The Tennessee National Guard is coming to help Blount Memorial Hospital amid the country’s growing COVID-19 crisis.
“We did request assistance from the National Guard,” BMH Director of Public Relations and Marketing Jennie Bounds said. “We have been told that we will get two nonclinical support staff who will be used in our outpatient testing and treatment locations. We are not receiving any clinical support at this time.”
This comes as cases of COVID-19 continue to skyrocket across the county. Bounds said there are currently 55 COVID-19 patients being treated at Blount Memorial, with 14 of those patients currently in the ICU.
The arrival of the National Guard is indicative of just how quickly the COVID-19 situation in Blount County has deteriorated. On Aug. 17, when asked about the possibility of the National Guard being deployed to Blount Memorial, Bounds stated: “As of now, there is no plan for them to come to our hospital.”
However, in the past 10 days, the number of COVID-19 patients in the ICU at Blount Memorial has more than doubled. Amid the surge, Blount Memorial has started pulling clinical staff who serve business and industries back to the hospital to help handle the influx of patients.
Alcoa City Manager Mark Johnson said a BMH nurse who serves the city’s medical clinic recently was called back to the hospital, adding that he also knows of businesses in Alcoa where this has happened.
Spokespeople for the local DENSO and Arconic plants confirmed BMH staff who were working with those companies had to return to the hospital.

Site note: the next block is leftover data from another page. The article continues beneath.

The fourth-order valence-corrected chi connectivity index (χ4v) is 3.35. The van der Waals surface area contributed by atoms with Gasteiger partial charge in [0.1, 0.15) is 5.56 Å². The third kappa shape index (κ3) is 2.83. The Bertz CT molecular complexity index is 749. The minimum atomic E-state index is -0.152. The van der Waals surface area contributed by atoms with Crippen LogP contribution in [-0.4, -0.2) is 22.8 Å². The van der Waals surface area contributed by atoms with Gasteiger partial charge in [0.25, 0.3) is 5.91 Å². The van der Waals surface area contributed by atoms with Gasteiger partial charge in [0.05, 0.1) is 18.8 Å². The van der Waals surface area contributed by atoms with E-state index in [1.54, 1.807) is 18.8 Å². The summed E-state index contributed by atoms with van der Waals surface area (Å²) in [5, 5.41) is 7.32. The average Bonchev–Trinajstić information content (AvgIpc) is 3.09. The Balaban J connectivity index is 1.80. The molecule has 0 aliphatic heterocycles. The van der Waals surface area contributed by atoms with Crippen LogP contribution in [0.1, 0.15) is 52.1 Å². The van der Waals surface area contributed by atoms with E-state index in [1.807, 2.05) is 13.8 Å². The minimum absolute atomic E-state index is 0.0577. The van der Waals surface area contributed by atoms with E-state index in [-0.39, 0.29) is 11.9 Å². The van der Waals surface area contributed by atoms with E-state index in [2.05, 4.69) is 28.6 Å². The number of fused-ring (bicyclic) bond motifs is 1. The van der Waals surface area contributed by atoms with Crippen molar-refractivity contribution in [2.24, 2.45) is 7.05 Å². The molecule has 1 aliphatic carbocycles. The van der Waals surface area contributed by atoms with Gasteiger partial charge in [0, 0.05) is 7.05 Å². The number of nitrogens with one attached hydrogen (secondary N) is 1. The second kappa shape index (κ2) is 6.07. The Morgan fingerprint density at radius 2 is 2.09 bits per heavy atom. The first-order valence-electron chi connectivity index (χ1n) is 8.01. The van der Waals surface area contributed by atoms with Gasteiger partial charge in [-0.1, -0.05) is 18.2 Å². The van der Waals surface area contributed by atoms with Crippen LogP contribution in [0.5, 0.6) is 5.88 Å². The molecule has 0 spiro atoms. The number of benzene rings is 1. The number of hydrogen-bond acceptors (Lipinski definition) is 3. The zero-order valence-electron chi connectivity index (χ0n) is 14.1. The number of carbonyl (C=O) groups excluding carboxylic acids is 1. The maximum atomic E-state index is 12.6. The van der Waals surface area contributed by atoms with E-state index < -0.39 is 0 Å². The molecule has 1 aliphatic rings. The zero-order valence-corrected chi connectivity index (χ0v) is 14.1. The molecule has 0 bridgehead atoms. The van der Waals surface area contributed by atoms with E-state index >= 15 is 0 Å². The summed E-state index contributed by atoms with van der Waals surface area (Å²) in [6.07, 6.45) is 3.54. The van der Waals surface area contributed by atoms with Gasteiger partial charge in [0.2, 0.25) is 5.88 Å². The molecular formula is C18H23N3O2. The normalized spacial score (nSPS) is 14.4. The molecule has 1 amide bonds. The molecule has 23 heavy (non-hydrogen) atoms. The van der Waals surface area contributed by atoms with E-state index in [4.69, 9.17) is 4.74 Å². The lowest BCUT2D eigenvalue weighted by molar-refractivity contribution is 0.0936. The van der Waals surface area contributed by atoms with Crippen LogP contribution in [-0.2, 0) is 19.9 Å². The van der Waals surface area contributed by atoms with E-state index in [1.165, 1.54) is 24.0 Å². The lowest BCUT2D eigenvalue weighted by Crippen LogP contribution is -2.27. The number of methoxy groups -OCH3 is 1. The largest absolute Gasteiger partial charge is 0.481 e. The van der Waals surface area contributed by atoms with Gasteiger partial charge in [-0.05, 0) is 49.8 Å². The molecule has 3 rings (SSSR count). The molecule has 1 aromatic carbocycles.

“The simple answer is yes, we are one of those companies,” DENSO Corporate Services Manager Bob emailed Friday when asked about the situation.
Five members of the nursing staff and one emergency medication technician were pulled from Arconic to do full-time duty at the hospital, according to Christy Newman, manager of communications and community relations for Arconic Tennessee Operations.
A nurse and nurse practitioner usually assigned to the employee clinic for Maryville City Schools also have been told to report to the hospital next week, according to MCS Director Mike Winstead.
In many cases, this may force employees to seek health services they usually got at their place of work from personal physicians instead.
When asked about nurses and physicians being recalled to the hospital, Bounds stated: “All clinical staff who serve business and industry are being pulled to areas of need throughout the organization at this time. I can’t speak to specific locations and numbers.”
As of Aug. 26, Blount County had recorded 1,114 active cases of COVID-19. There have been 18,319 total cases identified in the county since the start of the pandemic, and 210 Blount Countians have died from the virus.
Daily Times reporters Andrew Jones and Amy Beth Miller contributed to this report.